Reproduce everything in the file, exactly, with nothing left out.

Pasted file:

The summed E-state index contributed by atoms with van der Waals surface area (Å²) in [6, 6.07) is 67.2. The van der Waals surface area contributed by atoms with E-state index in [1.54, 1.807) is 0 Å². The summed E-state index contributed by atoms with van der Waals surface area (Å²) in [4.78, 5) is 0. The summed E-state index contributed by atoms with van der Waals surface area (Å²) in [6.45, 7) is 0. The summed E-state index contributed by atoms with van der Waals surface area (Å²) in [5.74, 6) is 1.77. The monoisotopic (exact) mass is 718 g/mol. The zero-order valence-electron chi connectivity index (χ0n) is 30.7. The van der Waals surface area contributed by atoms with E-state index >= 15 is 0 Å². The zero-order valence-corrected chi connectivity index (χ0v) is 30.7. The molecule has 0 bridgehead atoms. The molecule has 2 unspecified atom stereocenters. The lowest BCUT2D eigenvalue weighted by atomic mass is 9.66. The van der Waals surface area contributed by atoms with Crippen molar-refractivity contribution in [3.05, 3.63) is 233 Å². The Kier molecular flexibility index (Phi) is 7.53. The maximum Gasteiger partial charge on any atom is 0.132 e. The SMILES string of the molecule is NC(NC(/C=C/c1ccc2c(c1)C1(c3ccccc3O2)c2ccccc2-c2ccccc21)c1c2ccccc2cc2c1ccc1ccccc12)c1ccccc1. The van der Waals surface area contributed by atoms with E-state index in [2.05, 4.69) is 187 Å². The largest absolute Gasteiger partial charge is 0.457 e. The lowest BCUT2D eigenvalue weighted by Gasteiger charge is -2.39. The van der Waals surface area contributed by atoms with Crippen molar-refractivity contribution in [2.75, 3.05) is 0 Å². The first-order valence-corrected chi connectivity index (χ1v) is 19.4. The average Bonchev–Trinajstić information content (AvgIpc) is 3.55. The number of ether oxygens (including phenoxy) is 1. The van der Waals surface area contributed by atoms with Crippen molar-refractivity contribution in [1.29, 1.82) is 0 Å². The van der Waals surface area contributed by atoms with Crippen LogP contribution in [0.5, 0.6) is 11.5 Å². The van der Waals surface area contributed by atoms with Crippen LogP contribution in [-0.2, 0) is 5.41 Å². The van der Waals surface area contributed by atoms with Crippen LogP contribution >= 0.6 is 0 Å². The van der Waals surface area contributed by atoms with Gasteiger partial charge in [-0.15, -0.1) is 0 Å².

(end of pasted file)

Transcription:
The summed E-state index contributed by atoms with van der Waals surface area (Å²) in [6, 6.07) is 67.2. The van der Waals surface area contributed by atoms with E-state index in [1.54, 1.807) is 0 Å². The summed E-state index contributed by atoms with van der Waals surface area (Å²) in [4.78, 5) is 0. The summed E-state index contributed by atoms with van der Waals surface area (Å²) in [6.45, 7) is 0. The summed E-state index contributed by atoms with van der Waals surface area (Å²) in [5.74, 6) is 1.77. The monoisotopic (exact) mass is 718 g/mol. The zero-order valence-electron chi connectivity index (χ0n) is 30.7. The van der Waals surface area contributed by atoms with E-state index >= 15 is 0 Å². The zero-order valence-corrected chi connectivity index (χ0v) is 30.7. The molecule has 0 bridgehead atoms. The molecule has 2 unspecified atom stereocenters. The lowest BCUT2D eigenvalue weighted by atomic mass is 9.66. The van der Waals surface area contributed by atoms with Crippen molar-refractivity contribution in [3.05, 3.63) is 233 Å². The Kier molecular flexibility index (Phi) is 7.53. The maximum Gasteiger partial charge on any atom is 0.132 e. The SMILES string of the molecule is NC(NC(/C=C/c1ccc2c(c1)C1(c3ccccc3O2)c2ccccc2-c2ccccc21)c1c2ccccc2cc2c1ccc1ccccc12)c1ccccc1. The van der Waals surface area contributed by atoms with E-state index in [2.05, 4.69) is 187 Å². The largest absolute Gasteiger partial charge is 0.457 e. The lowest BCUT2D eigenvalue weighted by Gasteiger charge is -2.39. The van der Waals surface area contributed by atoms with Crippen molar-refractivity contribution in [2.75, 3.05) is 0 Å². The first-order valence-corrected chi connectivity index (χ1v) is 19.4. The average Bonchev–Trinajstić information content (AvgIpc) is 3.55. The number of ether oxygens (including phenoxy) is 1. The van der Waals surface area contributed by atoms with Crippen molar-refractivity contribution in [1.29, 1.82) is 0 Å². The van der Waals surface area contributed by atoms with Crippen LogP contribution in [0.5, 0.6) is 11.5 Å². The van der Waals surface area contributed by atoms with Crippen LogP contribution in [-0.2, 0) is 5.41 Å². The van der Waals surface area contributed by atoms with Crippen LogP contribution >= 0.6 is 0 Å². The van der Waals surface area contributed by atoms with Gasteiger partial charge in [-0.15, -0.1) is 0 Å².